By the time I turned 23, my life story could have fit into a sentence. I grew up within a nuclear family, went through school and college, got a job and moved out.
Over the past few months, I’ve had the opportunity and the pleasure to talk to many former foster youth. Their stories could never fit into a single sentence. Their heartbreak wasn’t a boy who left them, but a parent who they never met. Their stories weren’t about an argument with a friend or a bad grade on a math test, but about neglect, homelessness and fear.
Despite these sometimes tragic beginnings, many found ways to weave into their narrative threads of hope and trust. Of the 23,000 youth who age out of the foster care system every year, the few that I spoke to – who half-jokingly refer to themselves as the poster-children for the foster care system – are finding ways to transition into adulthood. Sometimes it is with the help of a mentor, a teacher, or even an organization who reminds them that they have potential and worth.
Jevon was born to a mother who had drugs in her system. He was immediately taken away and put into kinship care with a grandmother who he stayed with for nine years. Jevon then ended up in and out of homelessness – and trouble – until high school.
When I asked how he turned his life around, Jevon talked both about his faith and the mentors in his life. The short video soundbite below illustrates his perspective on the proverb, “Give a man a fish and you feed him for a day; teach a man to fish and you feed him for a lifetime.”
If you must feed a child before you can teach him to fish, what is the food that will nourish them? Is it mentorship? An adult who really cares?
We’ve heard the statistics. Many of you reading this have met the kids, the ones who after aging out have become homeless, or ended up in jail or as victims of sex trafficking. How are they different from the poster children that I’ve interviewed? The ones who have not only graduated from high school, but are forging their way through college.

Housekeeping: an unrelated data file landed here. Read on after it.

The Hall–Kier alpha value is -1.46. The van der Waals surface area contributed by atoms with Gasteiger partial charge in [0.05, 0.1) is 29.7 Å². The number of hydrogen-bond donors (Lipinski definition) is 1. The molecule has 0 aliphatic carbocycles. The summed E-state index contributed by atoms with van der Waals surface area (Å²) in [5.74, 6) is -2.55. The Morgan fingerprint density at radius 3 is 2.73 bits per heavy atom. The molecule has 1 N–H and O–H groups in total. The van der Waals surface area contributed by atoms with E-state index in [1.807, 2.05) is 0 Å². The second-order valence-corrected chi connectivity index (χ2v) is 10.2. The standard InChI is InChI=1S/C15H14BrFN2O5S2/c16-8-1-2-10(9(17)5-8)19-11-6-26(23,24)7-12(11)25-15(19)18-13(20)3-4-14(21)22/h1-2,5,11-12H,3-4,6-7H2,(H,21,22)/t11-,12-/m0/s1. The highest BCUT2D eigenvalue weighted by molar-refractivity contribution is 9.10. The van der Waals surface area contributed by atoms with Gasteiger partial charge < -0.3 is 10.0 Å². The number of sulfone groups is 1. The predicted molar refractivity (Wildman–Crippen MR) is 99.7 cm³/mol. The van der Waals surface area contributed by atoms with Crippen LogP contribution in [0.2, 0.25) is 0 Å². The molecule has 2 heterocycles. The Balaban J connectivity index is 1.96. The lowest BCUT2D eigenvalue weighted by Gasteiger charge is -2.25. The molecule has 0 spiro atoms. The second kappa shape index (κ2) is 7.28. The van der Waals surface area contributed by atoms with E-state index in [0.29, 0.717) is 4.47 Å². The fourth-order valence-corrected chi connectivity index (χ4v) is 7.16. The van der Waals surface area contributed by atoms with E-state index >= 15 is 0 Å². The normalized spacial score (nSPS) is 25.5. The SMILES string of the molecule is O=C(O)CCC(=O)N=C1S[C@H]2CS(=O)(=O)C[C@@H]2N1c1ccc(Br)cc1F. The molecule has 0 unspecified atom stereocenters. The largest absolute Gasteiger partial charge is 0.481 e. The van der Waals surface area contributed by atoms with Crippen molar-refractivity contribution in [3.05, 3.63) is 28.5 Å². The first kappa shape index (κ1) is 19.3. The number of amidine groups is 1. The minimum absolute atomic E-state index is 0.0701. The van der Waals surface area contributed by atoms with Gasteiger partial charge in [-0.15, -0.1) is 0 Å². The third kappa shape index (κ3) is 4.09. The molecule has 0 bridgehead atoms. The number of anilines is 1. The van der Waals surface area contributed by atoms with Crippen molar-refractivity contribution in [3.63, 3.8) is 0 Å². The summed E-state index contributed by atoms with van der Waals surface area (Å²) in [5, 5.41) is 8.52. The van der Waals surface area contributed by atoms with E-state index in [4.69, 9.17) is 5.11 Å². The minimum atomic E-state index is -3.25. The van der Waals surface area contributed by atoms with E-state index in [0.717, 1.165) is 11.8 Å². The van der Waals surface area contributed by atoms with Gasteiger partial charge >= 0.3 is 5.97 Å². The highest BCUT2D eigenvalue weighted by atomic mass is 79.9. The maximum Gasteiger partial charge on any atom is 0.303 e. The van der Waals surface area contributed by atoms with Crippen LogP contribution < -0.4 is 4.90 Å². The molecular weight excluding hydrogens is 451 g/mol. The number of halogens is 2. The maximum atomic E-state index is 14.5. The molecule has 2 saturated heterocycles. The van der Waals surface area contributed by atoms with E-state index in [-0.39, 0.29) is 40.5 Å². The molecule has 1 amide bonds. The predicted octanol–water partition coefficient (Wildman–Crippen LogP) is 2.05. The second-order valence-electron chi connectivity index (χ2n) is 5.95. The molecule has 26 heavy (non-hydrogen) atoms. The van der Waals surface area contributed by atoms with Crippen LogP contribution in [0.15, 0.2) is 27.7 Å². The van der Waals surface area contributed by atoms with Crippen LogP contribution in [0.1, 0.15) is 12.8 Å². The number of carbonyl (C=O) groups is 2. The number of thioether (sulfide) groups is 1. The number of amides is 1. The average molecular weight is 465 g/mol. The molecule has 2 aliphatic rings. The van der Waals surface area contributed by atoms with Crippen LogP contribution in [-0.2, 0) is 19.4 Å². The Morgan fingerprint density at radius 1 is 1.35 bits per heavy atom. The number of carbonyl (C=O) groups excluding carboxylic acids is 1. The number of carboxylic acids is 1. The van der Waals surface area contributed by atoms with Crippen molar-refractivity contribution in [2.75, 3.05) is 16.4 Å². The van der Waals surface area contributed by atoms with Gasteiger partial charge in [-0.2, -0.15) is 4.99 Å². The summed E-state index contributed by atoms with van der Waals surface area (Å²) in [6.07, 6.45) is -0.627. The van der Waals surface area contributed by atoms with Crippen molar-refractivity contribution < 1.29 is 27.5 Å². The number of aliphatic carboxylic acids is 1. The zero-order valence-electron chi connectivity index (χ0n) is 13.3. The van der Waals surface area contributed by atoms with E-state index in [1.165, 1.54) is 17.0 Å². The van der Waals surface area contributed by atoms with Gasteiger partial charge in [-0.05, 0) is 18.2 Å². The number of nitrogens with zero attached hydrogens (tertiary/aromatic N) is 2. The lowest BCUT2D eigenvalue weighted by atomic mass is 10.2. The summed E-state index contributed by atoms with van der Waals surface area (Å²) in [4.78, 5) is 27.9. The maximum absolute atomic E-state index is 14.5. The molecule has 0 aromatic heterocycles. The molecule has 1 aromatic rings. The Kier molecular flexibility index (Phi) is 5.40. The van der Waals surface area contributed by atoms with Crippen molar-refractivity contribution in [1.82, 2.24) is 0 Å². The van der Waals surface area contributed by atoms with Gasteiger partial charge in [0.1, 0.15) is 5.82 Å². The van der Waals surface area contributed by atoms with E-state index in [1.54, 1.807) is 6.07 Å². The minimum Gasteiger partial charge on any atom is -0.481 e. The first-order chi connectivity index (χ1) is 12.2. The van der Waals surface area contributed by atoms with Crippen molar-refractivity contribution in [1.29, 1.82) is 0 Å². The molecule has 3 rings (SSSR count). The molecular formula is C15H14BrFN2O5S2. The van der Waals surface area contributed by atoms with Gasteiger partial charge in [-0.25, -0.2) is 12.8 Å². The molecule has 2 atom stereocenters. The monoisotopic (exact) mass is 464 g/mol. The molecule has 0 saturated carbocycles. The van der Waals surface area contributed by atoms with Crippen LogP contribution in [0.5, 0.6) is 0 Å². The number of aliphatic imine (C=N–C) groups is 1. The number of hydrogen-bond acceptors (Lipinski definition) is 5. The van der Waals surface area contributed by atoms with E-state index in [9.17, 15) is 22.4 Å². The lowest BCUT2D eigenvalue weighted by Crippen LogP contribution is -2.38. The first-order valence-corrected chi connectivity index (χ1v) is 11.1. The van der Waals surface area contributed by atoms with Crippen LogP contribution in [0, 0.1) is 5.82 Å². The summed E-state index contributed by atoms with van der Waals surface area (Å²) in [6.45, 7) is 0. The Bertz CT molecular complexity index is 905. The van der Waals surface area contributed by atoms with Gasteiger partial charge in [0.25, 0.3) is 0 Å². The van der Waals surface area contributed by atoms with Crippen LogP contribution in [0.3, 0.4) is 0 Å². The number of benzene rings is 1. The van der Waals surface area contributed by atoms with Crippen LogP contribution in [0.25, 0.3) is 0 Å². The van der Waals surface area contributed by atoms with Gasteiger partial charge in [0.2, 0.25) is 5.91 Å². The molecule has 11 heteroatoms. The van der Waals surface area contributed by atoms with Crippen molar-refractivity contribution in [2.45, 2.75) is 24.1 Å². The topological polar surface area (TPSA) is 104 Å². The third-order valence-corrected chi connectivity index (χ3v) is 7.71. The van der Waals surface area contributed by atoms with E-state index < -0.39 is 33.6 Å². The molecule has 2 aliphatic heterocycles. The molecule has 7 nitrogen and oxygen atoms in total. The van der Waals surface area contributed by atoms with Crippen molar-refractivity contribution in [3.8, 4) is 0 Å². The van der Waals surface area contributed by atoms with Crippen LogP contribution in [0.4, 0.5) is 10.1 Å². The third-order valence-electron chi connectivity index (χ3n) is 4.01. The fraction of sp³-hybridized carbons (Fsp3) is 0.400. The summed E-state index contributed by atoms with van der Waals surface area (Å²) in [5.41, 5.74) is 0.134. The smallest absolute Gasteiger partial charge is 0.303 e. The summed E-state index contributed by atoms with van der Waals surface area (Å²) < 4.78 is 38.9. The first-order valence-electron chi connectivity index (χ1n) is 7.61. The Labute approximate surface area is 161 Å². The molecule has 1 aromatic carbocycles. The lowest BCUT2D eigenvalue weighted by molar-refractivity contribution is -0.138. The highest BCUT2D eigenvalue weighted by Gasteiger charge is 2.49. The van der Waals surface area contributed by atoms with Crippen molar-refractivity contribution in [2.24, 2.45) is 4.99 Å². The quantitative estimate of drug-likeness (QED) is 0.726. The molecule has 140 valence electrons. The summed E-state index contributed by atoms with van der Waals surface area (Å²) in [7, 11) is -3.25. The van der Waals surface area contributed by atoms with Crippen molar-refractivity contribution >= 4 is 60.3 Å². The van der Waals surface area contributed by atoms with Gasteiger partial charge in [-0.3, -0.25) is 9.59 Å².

According to the federal Foster Care Mentoring Act of 2011 – which was introduced to congress and never passed – research shows that 45 percent of mentored teens are less likely to use drugs, 59 percent have better academic performance and 73 percent achieve higher goals in general.
The bill incentivized states to encourage incorporating mentoring programs into their foster care services.
Monique, another recently emancipated youth, was born at home because her mother was too drugged up to get to the hospital. Monique also started out in kinship care, but abuse and neglect bounced her around until she ended up in various placement homes. It wasn’t until she met her mentor, who is introduced in the short clip below, that Monique realized she could maybe, possibly, trust an adult.
There is not likely going to be an argument that mentors are not important, but these two youth remind us why they are essential.
Organizations throughout the country are building transitional youth programs. Los Angeles County has Echoes of Hope, The RightWay Foundation and Peace4Kids, among others. As youth take advantage of these opportunities, I hope that both the emancipated youth that I’ve met – as well as the others across the country, become the poster-children for something else: following their passions into adulthood.
To watch Jevon and Monique’s complete story, visit our stories page.
Mira Zimet is an award-winning educational and documentary filmmaker. She has been producing videos for over fifteen years. Recently, she launched The Storyboard Project to give foster youth transitioning into adulthood the opportunity to tell their story using a visual medium.